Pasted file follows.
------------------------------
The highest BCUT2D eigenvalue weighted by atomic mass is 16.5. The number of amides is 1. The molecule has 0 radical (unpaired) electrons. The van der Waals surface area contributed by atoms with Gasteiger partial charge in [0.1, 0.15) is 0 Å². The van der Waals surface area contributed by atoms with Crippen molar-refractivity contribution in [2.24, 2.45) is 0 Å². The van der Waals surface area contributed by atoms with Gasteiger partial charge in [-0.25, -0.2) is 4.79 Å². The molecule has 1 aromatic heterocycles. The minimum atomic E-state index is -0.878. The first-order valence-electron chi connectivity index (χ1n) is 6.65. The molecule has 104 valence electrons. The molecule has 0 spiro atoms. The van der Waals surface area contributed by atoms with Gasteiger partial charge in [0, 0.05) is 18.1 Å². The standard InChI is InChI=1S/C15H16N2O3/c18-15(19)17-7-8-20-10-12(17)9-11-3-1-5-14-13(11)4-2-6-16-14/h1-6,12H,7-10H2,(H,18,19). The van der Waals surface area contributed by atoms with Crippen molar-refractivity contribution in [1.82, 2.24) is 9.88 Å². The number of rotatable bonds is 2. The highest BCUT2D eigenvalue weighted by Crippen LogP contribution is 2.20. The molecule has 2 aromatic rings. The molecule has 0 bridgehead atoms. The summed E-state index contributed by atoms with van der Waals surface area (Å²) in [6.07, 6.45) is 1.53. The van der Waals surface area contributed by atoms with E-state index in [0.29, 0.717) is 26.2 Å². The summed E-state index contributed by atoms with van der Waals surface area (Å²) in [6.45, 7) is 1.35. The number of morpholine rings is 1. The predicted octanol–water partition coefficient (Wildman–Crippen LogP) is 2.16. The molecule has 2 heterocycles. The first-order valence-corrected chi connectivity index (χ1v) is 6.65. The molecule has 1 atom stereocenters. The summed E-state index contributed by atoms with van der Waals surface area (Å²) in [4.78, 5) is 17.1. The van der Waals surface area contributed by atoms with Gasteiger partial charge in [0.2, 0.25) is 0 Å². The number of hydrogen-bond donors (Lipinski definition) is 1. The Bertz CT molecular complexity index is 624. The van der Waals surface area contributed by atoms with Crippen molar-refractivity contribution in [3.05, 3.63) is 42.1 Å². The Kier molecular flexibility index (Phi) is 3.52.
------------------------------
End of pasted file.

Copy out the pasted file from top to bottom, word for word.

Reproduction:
The highest BCUT2D eigenvalue weighted by atomic mass is 16.5. The number of amides is 1. The molecule has 0 radical (unpaired) electrons. The van der Waals surface area contributed by atoms with Gasteiger partial charge in [0.1, 0.15) is 0 Å². The van der Waals surface area contributed by atoms with Crippen molar-refractivity contribution in [2.24, 2.45) is 0 Å². The van der Waals surface area contributed by atoms with Gasteiger partial charge in [-0.25, -0.2) is 4.79 Å². The molecule has 1 aromatic heterocycles. The minimum atomic E-state index is -0.878. The first-order valence-electron chi connectivity index (χ1n) is 6.65. The molecule has 104 valence electrons. The molecule has 0 spiro atoms. The van der Waals surface area contributed by atoms with Gasteiger partial charge in [0, 0.05) is 18.1 Å². The standard InChI is InChI=1S/C15H16N2O3/c18-15(19)17-7-8-20-10-12(17)9-11-3-1-5-14-13(11)4-2-6-16-14/h1-6,12H,7-10H2,(H,18,19). The van der Waals surface area contributed by atoms with Crippen molar-refractivity contribution in [1.82, 2.24) is 9.88 Å². The number of rotatable bonds is 2. The highest BCUT2D eigenvalue weighted by Crippen LogP contribution is 2.20. The molecule has 2 aromatic rings. The molecule has 0 bridgehead atoms. The summed E-state index contributed by atoms with van der Waals surface area (Å²) in [6.07, 6.45) is 1.53. The van der Waals surface area contributed by atoms with E-state index in [0.29, 0.717) is 26.2 Å². The summed E-state index contributed by atoms with van der Waals surface area (Å²) in [6.45, 7) is 1.35. The number of morpholine rings is 1. The predicted octanol–water partition coefficient (Wildman–Crippen LogP) is 2.16. The molecule has 2 heterocycles. The first-order valence-corrected chi connectivity index (χ1v) is 6.65. The molecule has 1 atom stereocenters. The summed E-state index contributed by atoms with van der Waals surface area (Å²) in [4.78, 5) is 17.1. The van der Waals surface area contributed by atoms with Gasteiger partial charge in [0.2, 0.25) is 0 Å². The number of hydrogen-bond donors (Lipinski definition) is 1. The Bertz CT molecular complexity index is 624. The van der Waals surface area contributed by atoms with Crippen molar-refractivity contribution in [3.05, 3.63) is 42.1 Å². The Kier molecular flexibility index (Phi) is 3.52.